Does dissociation mean I cannot do trauma focussed therapy?

What is dissociation?

Dissociation is a detachment from reality, it is a mental process where a person disconnects from their thoughts, feelings, memories or sense of identity. This is different to psychosis, which is a loss of reality or an experience of a delusional reality. You can find more in another blog on this site.

Dissociation and trauma focussed therapy

There are two studies that we will examine in regard to the effect of dissociation on PTSD treatment outcome.

Hoeboer and colleagues (2020) examined this question in their study titled “Impact of dissociation on the effectiveness of psychotherapy for post-traumatic stress disorder: meta-analysis”.

They found no evidence that dissociation moderates the effectiveness of psychotherapy for PTSD. They cautioned that the quality of some of the included studies was relatively low. Only nine of the twenty-one trials they examined were randomised controlled trials.

Resick and colleagues (2012) also examined the impact of dissociation on PTSD treatment, this time with the treatment modality of Cognitive Processing Therapy (CPT).  Their study examined three treatment conditions or types:

  1. CPT with a written trauma account.
  2. CPT without a written account.
  3. A written trauma account only.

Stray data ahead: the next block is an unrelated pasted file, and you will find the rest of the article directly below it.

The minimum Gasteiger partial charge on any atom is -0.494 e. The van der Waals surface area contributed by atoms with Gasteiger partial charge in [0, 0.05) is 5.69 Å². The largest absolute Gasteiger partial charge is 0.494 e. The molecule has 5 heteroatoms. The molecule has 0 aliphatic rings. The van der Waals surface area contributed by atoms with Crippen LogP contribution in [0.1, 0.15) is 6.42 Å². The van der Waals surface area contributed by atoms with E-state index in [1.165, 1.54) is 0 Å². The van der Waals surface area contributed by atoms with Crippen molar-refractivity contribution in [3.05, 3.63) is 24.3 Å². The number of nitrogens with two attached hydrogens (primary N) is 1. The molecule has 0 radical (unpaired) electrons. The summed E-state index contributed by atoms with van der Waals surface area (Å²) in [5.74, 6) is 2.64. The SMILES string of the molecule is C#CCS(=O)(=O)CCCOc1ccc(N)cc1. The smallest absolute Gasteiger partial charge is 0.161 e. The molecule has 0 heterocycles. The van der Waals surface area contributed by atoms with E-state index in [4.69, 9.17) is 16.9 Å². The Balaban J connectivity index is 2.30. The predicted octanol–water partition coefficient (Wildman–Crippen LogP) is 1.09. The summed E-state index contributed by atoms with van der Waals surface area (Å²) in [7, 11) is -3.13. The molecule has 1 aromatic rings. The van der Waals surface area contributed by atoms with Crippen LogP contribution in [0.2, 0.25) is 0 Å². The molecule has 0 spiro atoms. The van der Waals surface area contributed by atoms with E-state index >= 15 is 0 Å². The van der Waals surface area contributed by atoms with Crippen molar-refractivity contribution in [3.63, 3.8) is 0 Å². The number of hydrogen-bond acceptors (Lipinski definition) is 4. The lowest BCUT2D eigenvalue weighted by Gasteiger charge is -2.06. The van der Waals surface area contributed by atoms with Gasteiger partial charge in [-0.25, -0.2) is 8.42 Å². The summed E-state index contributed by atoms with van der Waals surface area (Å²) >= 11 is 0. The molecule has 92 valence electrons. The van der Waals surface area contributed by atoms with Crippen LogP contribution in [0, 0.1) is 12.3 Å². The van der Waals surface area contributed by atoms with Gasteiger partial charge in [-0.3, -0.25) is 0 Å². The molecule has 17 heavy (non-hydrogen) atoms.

For the 150 women participating in their randomised controlled trial, they found significant decreases in dissociation that did not vary due to type of treatment.  They concluded that overall, pretreatment levels of dissociation did not impact change in PTSD symptoms.

They also conducted further analysis of the data over the course of treatment. They found some interesting results. They reported that women who had low pretreatment levels of dissociation responded most efficiently to CPT without a written account. In contrast to this they found that women with the highest levels of dissociation, in particular high levels of depersonalization, responded better to CPT with a written account.


Both these studies lend to the notion that dissociation does not have to be a barrier to therapy. In fact, both studies found change in dissociation after trauma therapy.


Hoeboer, C. M., De Kleine, R. A., Molendijk, M. L., Schoorl, M., Oprel, D. A. C., Mouthaan, J., Van der Does, W., & Van Minnen, A. (2020). Impact of dissociation on the effectiveness of psychotherapy for post-traumatic stress disorder: meta-analysis. BJPsych open6(3), e53.

Resick, P. A., Suvak, M. K., Johnides, B. D., Mitchell, K. S., & Iverson, K. M. (2012). The impact of dissociation on PTSD treatment with cognitive processing therapy. Depression and anxiety, 29(8), 718–730.